Single-pass inkjet printing

An interesting summary by Mike Raymond of inkjet printers at the 2015 ITMA textile print show in Milan led to a good discussion , in which I contributed the following:

“I’m more inclined to believe Aki’s point (customers will want a single source for reasons of accountability) rather than Aaron’s (customers will want 3rd party inks). Mike, you eloquently describe the high cost of wastage and downtime with these fast single-pass printers; in my view this makes the risk of reliability problems without clear accountability too high. Textile printing is probably the most demanding environment for single-pass inkjet. Not only for the reasons cited, but also the fact that existing widely-used single-pass printers either use UV-curable inks or ceramic inks, neither of which dry in the nozzle like water-based textile inks. You might argue that the ceramics market is an example of successful penetration by 3rd party ink suppliers (and consequent price erosion!), but the quality demands of printing on tiles are much lower than the printing of fashion textiles.

As for whether these machinery suppliers will ‘backwards integrate’ by buying a printhead manufacturer, I don’t see a compelling reason for them to do so – unless they are forced into it because the supplier is in trouble, or becomes available at a bargain price.”

To expand on the first point (about inks and reliability): piezo printheads, as I once said, do not die of old age – they get murdered. That is, by far the largest causes of failure (both temporary and permanent) are operations-related: head-strikes or ink clogs or debris in the nozzles. These are within the control of the operator, and printhead manufacturers typically will reject warranty claims for these causes. Thermal inkjet printheads have an inherently shorter life (Google “kogation”…) and, as anyone who has a desktop inkjet printer will know, use water-based inks that can dry in the nozzles. Printer manufacturers use a variety of strategies – capping, vacuuming, ‘spitting’, etc – to prevent this, and the more expensive single-pass printers use redundant heads or nozzles, and clever sensing techniques to detect and compensate for ‘jet-outs’.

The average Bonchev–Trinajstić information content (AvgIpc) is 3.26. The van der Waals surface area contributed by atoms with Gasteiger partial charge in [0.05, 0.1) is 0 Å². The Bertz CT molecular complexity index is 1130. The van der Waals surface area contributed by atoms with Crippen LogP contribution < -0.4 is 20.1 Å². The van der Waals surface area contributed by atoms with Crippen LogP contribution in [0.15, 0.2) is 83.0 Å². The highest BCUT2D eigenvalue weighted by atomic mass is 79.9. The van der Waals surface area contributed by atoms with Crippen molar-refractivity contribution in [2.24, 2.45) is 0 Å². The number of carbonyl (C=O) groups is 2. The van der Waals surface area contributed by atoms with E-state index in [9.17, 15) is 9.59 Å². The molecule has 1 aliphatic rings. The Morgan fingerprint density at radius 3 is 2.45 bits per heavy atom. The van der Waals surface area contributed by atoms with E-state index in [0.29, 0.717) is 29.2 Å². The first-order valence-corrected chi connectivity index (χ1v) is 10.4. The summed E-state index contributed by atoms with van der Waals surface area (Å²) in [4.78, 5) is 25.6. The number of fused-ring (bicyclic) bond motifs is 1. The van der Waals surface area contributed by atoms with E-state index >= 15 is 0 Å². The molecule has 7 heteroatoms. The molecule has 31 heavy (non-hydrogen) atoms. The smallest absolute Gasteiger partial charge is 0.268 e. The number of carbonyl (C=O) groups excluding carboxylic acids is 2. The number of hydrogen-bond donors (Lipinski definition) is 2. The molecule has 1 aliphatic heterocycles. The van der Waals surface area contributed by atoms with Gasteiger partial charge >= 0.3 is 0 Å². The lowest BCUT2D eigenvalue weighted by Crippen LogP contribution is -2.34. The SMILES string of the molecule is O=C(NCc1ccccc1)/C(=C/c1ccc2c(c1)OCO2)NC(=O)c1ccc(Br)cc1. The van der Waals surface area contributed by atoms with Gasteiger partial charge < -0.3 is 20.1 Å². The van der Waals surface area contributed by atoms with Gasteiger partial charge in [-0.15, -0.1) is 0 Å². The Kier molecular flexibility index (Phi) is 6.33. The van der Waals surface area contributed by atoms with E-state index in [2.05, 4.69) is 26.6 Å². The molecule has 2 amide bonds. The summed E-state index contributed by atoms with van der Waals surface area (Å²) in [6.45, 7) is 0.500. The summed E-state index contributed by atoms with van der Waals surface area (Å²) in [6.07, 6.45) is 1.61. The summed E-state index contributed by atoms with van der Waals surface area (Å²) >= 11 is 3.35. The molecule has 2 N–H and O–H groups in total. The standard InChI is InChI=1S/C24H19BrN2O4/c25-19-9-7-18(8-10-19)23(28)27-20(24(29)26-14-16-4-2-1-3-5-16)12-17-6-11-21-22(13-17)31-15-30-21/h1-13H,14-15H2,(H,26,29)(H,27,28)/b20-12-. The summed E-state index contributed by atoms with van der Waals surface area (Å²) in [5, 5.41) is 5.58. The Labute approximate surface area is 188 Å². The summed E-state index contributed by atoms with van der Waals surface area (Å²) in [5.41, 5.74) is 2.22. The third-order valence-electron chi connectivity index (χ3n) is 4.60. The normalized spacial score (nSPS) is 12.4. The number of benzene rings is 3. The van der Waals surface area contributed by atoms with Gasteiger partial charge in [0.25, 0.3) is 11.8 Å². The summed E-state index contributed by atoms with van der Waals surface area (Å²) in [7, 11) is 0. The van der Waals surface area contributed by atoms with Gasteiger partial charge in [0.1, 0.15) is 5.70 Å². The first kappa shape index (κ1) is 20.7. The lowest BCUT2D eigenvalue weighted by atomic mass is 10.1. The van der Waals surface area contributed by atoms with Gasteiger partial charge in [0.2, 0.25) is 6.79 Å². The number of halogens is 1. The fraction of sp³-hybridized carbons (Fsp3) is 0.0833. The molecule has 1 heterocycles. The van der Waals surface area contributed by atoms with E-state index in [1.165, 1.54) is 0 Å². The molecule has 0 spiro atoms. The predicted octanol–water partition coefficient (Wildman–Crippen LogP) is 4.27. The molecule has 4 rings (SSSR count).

Most of the printers Mike mentions in his article use piezo heads to jet textile inks, which are mainly water-based and hence prone to evaporation in the nozzles. This is a problem, and the printer manufacturers’ success at solving it will determine the adoption rate of their systems. They will want to control what inks are jetted, if only to manage costs during the warranty period; and I believe that their customers will not want to risk downtime by using 3rd party inks unless those ink suppliers come up with some compelling guarantees.